The context for the first was Yitro’s arrival at Moses’ tent. Moses was occupied with settling all the disagreements between the Israelites. Yitro – his father-in-law – arrives and sees Moses’ exhaustion and also the trouble brewing while the Israelites are waiting in line (in the heat) to speak to Moses. He offers Moses some unsolicited advice, which involves establishing a process in which disagreements are settled by judges appointed by Moses, with only those issues that cannot be resolved ultimately making their way through an appeals process to Moses.
My friend comments:
I believe there are a number of aspects in the way that Jethro counseled Moses that allowed Moses to make the right decision.
The first thing that Jethro did was to let Moses know he was advising him out of a sense of concern for Moses, his daughter and grandchildren and for all the people of Israel. Sometimes, when we are offered advice by others, we can become suspicious of their motives. Jethro never suggests that he should take on some of the burden off of Moses’ shoulders. Jethro doesn’t nominate himself or anyone else by name to fill the role of a judge.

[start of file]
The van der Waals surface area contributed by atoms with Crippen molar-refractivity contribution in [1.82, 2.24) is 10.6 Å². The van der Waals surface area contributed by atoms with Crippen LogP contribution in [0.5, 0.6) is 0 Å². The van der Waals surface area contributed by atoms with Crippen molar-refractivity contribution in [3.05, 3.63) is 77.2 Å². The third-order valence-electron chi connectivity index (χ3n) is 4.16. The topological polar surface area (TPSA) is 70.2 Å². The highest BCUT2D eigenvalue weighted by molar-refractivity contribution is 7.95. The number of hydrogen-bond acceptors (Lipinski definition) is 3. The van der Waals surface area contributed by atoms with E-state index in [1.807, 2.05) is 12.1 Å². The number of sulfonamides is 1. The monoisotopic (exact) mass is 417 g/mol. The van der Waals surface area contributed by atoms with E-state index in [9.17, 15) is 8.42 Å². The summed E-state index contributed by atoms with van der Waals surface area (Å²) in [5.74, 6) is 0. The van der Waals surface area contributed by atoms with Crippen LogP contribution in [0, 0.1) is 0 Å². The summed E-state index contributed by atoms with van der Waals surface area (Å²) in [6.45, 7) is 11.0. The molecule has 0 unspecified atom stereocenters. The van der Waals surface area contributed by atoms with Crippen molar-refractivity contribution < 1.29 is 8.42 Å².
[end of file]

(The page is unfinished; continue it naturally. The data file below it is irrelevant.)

Jethro never questions his son-in-law’s wisdom or his leadership abilities. Often, when we are given unsolicited advice, we can become defensive and look upon the advice offered as criticism.
Jethro tells his son-in-law that he should follow his advice only if G-d commands him to. Jethro understood that Moses had a very special relationship with G-d and that anything that Moses did or said was done with the guidance of G-d.
His comments made me wonder if I am as respectful when I offer unsolicited advice.
The second point my friend made discusses the juxtaposition in this parsha of Yitro offering unsolicted advice and the Israelites receiving the Ten Commandments at Mount Sinai.
He finishes his d'var Torah by saying:
We are responsible for maintaining a world that is conducive to miracles and blessings. It's a powerful (and empowering) concept.
To me, the one word that best sums up what happened at Mount Sinai is the word “miracle”. The transmission of the Ten Commandments not only changed the lives of all those who were physically there to witness it, not only did it have an impact on later generations of Jews that cannot be over-stated but it also represents one of the most important events in all of human history.
So, why is this incredible moment in the history of our people preceded by something as seemingly ordinary as a father-in-law offering advice to his son-in-law? I believe that the Torah is teaching us that we, as people, help to make miracles possible, in part, when we offer to help one another.
In other words, while G-d is entirely responsible for the miracles we read about in the Torah and for the miracles we have witnessed in every generation since then, we as humans are responsible for maintaining a world that is conducive to G-d’s miracles and blessings.
Shauvah tov - a good week.